Mahsa Amini's Murder Revealed the Truth: Hijab Is a Tool of Oppression | Opinion

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I am grateful that Mahsa Amini's name is making headlines.

Mahsa is the 22 year old Kurdish girl from Iran who was beaten to death by the morality police—a morality police devoid of any morality—for not covering her hair to their satisfaction.

I am grateful that people are paying attention to this young woman who was killed because of a few strands of hair. But I am also incredibly angry, frustrated, and infuriated that our screams have been ignored for so long. I am so sorry that it had to take a young woman losing her life by being brutally beaten until she was brain dead for the world to finally notice our screams.

Mahsa Amini, 22, is in a coma after being tortured by Iranian authorities.

This would be unacceptable no matter what, but the fact that she was arrested for improper wearing of the hijab makes it even more horrifying.

Please join me in sharing her name and story.#مهسا_امینی pic.twitter.com/FEB6BYfIZO

— Leah Remini (@LeahRemini) September 15, 2022

It's not for lack of trying on our part.

We screamed when Aqsa Parvaz, a sixteen year old girl in Ontario, Canada was strangled to death by her father and brother over hijab.

We screamed when two sisters from Texas, Amina and Sarah Said, were shot and killed by their father as well.

We screamed when Banaz Mahmod was killed by her family in the United Kingdom, chopped up and stuffed into a suitcase and buried in her family's backyard.

We screamed every time women in Pakistan, Algeria, and Egypt were killed over hijab.

But no one heard our screams.

Iran
SEPTEMBER 21: People participate in a protest against Iranian President Ebrahim Raisi outside of the United Nations on September 21, 2022 in New York City. Protests have broke out over the death of 22-year-old Iranian woman Mahsa Amini, who died in police custody for allegedly violating the country's hijab rules. Amini's death has sparked protests across Iran and other countries. Stephanie Keith/Getty Images

Instead, people in the West continued to regurgitate the Islamist propaganda, insisting to we who know better that that wearing hijab is simply "an empowering choice."

What are our choices? Wear it or suffer the consequences? The word "choice" is a lie in this context.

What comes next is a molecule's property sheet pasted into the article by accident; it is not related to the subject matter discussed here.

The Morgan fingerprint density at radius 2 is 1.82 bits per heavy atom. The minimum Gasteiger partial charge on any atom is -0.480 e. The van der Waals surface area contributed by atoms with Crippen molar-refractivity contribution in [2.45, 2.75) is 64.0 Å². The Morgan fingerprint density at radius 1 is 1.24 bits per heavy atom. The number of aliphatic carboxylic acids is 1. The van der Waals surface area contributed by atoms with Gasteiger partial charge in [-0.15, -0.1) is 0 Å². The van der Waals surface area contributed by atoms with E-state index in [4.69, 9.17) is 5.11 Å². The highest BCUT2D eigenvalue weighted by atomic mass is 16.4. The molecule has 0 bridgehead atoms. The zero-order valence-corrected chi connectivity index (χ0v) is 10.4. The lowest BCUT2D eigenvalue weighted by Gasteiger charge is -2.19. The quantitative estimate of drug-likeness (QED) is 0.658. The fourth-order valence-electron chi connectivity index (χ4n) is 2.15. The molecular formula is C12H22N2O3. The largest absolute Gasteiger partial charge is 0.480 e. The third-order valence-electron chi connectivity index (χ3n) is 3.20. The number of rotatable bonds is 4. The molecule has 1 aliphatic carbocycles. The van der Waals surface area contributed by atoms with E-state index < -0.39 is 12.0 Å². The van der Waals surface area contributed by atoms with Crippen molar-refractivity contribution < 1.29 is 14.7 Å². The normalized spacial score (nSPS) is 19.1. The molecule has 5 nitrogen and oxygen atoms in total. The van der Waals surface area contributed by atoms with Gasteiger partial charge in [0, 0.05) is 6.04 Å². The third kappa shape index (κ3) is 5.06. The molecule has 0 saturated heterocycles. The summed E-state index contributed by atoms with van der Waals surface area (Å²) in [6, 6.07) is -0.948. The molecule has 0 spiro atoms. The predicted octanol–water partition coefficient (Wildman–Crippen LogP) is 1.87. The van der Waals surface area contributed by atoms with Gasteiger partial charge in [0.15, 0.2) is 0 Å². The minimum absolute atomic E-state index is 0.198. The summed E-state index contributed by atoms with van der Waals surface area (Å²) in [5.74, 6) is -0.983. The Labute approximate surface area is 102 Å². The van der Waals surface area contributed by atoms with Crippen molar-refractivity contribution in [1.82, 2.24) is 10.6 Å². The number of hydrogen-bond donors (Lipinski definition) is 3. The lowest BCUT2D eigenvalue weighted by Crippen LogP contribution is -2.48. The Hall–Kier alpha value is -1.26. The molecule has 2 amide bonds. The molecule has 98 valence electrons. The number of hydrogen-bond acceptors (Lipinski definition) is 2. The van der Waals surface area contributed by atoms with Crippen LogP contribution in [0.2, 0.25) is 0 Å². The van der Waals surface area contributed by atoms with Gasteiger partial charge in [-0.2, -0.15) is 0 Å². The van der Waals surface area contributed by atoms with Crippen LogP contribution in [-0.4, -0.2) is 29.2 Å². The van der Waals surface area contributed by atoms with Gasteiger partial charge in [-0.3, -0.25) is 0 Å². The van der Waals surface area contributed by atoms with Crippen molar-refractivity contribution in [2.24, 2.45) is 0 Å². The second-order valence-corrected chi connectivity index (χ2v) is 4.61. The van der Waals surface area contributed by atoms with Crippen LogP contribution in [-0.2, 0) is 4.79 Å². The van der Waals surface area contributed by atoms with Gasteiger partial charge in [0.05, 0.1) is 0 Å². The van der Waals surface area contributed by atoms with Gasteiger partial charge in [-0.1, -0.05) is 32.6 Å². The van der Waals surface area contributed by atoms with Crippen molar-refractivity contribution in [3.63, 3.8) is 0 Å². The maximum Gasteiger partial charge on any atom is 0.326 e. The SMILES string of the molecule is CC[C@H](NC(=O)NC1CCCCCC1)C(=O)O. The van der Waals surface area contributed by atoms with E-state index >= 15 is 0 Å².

We watched major corporations like Nike and Lululemon endorse this tool of misogyny by putting their insignia on hijabs.

We watched politicians, journalists, and other female leaders choose to subjugate themselves by wearing the hijab and covering their shame when they stood to address a religious extremist man.

You continued to parade the hijab on the cover of your magazines and books as if it was nothing more than benign cultural dress.

You not only ignored our screams, but you actively supported our oppressors. You actively supported extremists who encouraged you to make child-size hijabs in the name of inclusion and diversity.

Endorsing hijab on children is endorsing child abuse and gender segregation. Those are not cultural values; those are toxic misogynist ideals.

As Masih Alinejad, the fearless campaigner for Iranian women, has said, "It is an insult to a nation to tell us that hijab is our culture, that gender segregation and misogyny is our culture."

Iranian women and their supporters are not interested in upholding misogynist traditions that demand we cover our shameful bodies, shameful hair, and even shameful faces. We are interested in the same bodily autonomy and personal freedoms that you enjoy.

We are not aliens from a subspecies. We are human beings too. We are fighting for our lives and the lives of our sisters and our daughters and all the women and girls who will come after us.

We are not even asking you to support us. We are just asking you to stop supporting our oppressors. We are asking you to hear our screams.

Yasmine Mohammed is the author of Unveiled: How Western Liberals Empower Radical Islam and the Founder and President of not for profit human rights organization Free Hearts Free Minds.

The views in this article are the writer's own.

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